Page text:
Predictive pursuit association with deficits in working memory in psychosis.

Department of Psychiatry, University of Texas Southwestern Medical Center, Dallas, Texas. Electronic address: .
Biological psychiatry (Impact Factor: 8.93). 05/2012; 72(9):752-7. DOI: 10.1016/j.biopsych.2012.03.030
Source: PubMed

ABSTRACT Deficits in smooth pursuit eye movements are an established phenotype for schizophrenia (SZ) and are being investigated as a potential liability marker for bipolar disorder. Although the molecular determinants of this deficit are still unclear, research has verified deficits in predictive pursuit mechanisms in SZ. Because predictive pursuit might depend on the working memory system, we have hypothesized a relationship between the two in healthy control subjects (HC) and SZ and here examine whether it extends to psychotic bipolar disorder (BDP).
Volunteers with SZ (n = 38), BDP (n = 31), and HC (n = 32) performed a novel eye movement task to assess predictive pursuit as well as a standard visuospatial measure of working memory.
Individuals with SZ and BDP both showed reduced predictive pursuit gain compared with HC (p < .05). Moreover, each patient group showed worse performance in visuospatial working memory compared with control subjects (p < .05). A strong correlation (r = .53, p = .007) was found between predictive pursuit gain and working memory in HC, a relationship that showed a trend correlation within the BDP group but not among SZ.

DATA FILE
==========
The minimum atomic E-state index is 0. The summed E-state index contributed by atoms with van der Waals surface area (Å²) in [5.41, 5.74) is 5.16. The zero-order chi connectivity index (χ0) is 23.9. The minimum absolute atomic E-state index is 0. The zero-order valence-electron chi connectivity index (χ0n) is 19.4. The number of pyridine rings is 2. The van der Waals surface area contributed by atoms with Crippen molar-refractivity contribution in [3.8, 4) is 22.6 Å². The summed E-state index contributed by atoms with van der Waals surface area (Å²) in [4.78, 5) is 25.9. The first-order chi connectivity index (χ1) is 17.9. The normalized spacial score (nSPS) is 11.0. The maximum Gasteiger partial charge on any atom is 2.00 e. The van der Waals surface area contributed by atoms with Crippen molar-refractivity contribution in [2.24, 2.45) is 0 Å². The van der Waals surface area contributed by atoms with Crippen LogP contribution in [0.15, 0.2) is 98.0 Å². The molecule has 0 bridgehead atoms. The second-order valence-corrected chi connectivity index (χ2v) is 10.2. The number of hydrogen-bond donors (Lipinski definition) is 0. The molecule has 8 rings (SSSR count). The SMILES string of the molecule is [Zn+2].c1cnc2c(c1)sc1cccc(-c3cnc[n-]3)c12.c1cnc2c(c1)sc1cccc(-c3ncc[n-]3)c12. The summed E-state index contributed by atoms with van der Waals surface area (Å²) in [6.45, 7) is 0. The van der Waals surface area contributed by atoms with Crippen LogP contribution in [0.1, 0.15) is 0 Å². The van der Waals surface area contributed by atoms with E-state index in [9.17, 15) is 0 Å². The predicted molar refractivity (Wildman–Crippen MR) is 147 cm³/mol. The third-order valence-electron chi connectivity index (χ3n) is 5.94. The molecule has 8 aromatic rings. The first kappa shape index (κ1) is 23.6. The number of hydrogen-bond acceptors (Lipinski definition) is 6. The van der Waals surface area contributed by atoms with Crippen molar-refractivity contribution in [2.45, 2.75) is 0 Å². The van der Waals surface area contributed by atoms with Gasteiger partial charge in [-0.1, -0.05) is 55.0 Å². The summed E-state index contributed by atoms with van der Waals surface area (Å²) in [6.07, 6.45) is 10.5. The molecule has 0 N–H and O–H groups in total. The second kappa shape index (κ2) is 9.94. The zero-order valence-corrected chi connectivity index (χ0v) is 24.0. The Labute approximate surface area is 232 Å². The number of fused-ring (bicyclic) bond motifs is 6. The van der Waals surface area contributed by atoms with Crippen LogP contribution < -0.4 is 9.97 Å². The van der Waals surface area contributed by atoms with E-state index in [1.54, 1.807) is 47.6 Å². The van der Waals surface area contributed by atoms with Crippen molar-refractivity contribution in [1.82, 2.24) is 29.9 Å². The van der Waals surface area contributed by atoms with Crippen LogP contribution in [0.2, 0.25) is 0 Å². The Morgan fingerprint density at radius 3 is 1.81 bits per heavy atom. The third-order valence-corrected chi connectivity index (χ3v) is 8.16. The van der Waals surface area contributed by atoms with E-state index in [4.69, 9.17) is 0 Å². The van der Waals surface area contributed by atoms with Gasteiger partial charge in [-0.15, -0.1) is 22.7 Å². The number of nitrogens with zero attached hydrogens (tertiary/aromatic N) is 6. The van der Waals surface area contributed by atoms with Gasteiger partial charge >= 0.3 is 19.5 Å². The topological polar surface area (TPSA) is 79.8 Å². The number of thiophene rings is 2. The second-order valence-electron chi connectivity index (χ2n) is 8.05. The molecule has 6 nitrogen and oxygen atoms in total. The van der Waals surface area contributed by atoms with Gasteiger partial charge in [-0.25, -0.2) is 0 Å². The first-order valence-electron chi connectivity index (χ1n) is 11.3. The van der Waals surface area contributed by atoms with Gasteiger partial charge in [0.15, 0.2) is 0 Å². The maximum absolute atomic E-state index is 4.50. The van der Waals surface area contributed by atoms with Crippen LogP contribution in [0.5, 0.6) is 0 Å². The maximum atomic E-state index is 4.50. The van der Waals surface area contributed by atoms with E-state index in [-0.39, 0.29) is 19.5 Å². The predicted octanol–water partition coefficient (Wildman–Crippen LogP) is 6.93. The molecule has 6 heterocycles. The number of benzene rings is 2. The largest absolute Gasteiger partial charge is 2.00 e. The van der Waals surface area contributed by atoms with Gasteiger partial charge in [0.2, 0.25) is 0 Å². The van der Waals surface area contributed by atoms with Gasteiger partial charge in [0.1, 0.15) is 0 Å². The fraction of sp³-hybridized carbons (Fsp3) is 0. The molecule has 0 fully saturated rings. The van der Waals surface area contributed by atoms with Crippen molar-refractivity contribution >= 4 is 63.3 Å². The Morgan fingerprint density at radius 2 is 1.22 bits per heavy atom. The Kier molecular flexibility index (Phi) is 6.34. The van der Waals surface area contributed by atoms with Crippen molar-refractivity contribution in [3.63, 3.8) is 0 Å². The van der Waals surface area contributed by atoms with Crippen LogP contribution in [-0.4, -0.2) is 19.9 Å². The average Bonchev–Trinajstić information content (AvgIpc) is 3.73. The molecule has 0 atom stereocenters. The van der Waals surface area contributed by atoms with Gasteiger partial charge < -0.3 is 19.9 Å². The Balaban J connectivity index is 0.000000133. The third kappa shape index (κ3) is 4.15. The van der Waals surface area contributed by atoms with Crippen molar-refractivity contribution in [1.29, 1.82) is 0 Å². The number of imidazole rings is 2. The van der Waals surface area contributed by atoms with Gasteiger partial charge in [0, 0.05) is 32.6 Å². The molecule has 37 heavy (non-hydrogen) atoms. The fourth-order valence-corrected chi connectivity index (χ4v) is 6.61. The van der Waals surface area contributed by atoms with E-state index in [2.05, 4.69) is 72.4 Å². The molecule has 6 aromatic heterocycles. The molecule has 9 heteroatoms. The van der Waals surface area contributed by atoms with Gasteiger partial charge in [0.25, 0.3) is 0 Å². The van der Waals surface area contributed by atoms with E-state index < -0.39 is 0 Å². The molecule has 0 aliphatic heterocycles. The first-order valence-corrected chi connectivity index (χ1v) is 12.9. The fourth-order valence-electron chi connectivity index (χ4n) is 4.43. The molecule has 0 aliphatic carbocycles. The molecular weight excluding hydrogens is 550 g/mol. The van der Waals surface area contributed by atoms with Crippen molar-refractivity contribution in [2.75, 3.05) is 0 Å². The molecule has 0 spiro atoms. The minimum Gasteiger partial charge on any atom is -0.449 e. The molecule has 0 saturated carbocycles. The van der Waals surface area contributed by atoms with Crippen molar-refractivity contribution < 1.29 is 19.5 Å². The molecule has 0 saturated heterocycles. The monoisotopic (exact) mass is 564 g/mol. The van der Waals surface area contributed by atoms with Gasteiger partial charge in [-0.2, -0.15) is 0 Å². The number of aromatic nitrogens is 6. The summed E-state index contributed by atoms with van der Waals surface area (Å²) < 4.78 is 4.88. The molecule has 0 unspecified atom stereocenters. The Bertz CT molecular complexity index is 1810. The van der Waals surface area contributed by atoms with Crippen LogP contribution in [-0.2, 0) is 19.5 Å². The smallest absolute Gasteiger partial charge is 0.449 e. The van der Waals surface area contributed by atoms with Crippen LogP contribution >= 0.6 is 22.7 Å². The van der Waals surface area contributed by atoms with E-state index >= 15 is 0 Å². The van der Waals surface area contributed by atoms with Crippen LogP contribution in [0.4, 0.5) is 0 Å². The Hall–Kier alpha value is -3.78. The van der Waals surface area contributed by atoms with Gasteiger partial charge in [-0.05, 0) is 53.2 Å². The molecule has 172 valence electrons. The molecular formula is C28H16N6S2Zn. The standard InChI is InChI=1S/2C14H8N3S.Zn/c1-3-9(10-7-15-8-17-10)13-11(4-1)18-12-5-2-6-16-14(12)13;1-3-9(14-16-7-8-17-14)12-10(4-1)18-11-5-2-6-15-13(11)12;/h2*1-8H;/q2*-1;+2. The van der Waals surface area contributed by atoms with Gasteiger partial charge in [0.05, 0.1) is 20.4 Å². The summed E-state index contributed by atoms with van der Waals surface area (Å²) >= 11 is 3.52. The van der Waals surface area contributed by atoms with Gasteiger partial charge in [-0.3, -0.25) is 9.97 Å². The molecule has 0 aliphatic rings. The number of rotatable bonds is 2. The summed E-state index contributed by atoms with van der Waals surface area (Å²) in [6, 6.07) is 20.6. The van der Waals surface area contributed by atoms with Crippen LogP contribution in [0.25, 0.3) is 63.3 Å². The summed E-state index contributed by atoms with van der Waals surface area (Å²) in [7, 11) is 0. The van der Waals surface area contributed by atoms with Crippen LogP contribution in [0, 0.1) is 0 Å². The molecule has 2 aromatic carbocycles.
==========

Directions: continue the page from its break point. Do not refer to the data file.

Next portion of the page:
Individuals with SZ and BDP showed similar deficits in predictive pursuit, suggesting that this alteration could be a characteristic trait of the psychosis domain. The correlation between predictive pursuit and working memory in HC supports the assumption that working memory is related to predictive pursuit eye movements; however, the degradation of working memory in people with psychosis disrupts its association with eye-tracking behavior.

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